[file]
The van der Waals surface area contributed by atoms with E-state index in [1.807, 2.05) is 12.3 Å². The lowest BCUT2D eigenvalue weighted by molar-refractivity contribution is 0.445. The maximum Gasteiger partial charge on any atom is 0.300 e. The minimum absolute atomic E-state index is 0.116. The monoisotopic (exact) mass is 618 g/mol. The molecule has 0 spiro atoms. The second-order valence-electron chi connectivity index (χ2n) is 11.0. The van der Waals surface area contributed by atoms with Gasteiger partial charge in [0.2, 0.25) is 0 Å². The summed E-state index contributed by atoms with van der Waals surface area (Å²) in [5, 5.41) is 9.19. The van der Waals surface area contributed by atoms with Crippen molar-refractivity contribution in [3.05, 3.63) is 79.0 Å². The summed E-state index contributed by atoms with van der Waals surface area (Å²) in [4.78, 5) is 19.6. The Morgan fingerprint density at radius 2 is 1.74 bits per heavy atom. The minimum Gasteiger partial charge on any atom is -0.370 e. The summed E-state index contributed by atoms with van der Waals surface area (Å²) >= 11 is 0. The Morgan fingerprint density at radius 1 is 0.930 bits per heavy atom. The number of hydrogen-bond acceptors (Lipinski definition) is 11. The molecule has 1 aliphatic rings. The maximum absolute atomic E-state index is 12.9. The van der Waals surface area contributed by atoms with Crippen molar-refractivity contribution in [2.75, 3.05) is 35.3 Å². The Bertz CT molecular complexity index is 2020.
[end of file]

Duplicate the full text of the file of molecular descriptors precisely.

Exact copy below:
The van der Waals surface area contributed by atoms with E-state index in [1.807, 2.05) is 12.3 Å². The lowest BCUT2D eigenvalue weighted by molar-refractivity contribution is 0.445. The maximum Gasteiger partial charge on any atom is 0.300 e. The minimum absolute atomic E-state index is 0.116. The monoisotopic (exact) mass is 618 g/mol. The molecule has 0 spiro atoms. The second-order valence-electron chi connectivity index (χ2n) is 11.0. The van der Waals surface area contributed by atoms with Gasteiger partial charge in [0.2, 0.25) is 0 Å². The summed E-state index contributed by atoms with van der Waals surface area (Å²) in [5, 5.41) is 9.19. The van der Waals surface area contributed by atoms with Crippen molar-refractivity contribution in [3.05, 3.63) is 79.0 Å². The summed E-state index contributed by atoms with van der Waals surface area (Å²) in [4.78, 5) is 19.6. The Morgan fingerprint density at radius 2 is 1.74 bits per heavy atom. The minimum Gasteiger partial charge on any atom is -0.370 e. The summed E-state index contributed by atoms with van der Waals surface area (Å²) >= 11 is 0. The Morgan fingerprint density at radius 1 is 0.930 bits per heavy atom. The number of hydrogen-bond acceptors (Lipinski definition) is 11. The molecule has 1 aliphatic rings. The maximum absolute atomic E-state index is 12.9. The van der Waals surface area contributed by atoms with Crippen molar-refractivity contribution in [2.75, 3.05) is 35.3 Å². The Bertz CT molecular complexity index is 2020.